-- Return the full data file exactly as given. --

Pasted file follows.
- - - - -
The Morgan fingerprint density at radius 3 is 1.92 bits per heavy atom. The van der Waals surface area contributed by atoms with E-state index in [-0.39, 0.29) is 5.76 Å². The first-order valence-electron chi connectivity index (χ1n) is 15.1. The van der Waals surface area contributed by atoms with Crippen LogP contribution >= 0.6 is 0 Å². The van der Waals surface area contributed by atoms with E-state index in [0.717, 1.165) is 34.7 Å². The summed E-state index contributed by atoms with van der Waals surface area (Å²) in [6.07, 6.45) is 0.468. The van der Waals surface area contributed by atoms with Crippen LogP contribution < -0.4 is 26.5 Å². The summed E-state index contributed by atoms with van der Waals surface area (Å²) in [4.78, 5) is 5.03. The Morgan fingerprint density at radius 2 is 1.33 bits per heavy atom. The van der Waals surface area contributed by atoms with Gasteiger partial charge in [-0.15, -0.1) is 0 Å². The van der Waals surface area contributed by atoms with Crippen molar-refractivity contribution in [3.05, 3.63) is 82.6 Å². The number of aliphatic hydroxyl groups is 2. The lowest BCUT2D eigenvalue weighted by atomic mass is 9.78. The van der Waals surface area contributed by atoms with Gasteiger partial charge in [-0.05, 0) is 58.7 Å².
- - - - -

The Morgan fingerprint density at radius 3 is 1.92 bits per heavy atom. The van der Waals surface area contributed by atoms with E-state index in [-0.39, 0.29) is 5.76 Å². The first-order valence-electron chi connectivity index (χ1n) is 15.1. The van der Waals surface area contributed by atoms with Crippen LogP contribution >= 0.6 is 0 Å². The van der Waals surface area contributed by atoms with E-state index in [0.717, 1.165) is 34.7 Å². The summed E-state index contributed by atoms with van der Waals surface area (Å²) in [6.07, 6.45) is 0.468. The van der Waals surface area contributed by atoms with Crippen LogP contribution < -0.4 is 26.5 Å². The summed E-state index contributed by atoms with van der Waals surface area (Å²) in [4.78, 5) is 5.03. The Morgan fingerprint density at radius 2 is 1.33 bits per heavy atom. The van der Waals surface area contributed by atoms with Gasteiger partial charge in [-0.15, -0.1) is 0 Å². The van der Waals surface area contributed by atoms with Crippen molar-refractivity contribution in [3.05, 3.63) is 82.6 Å². The number of aliphatic hydroxyl groups is 2. The lowest BCUT2D eigenvalue weighted by atomic mass is 9.78. The van der Waals surface area contributed by atoms with Gasteiger partial charge in [-0.05, 0) is 58.7 Å².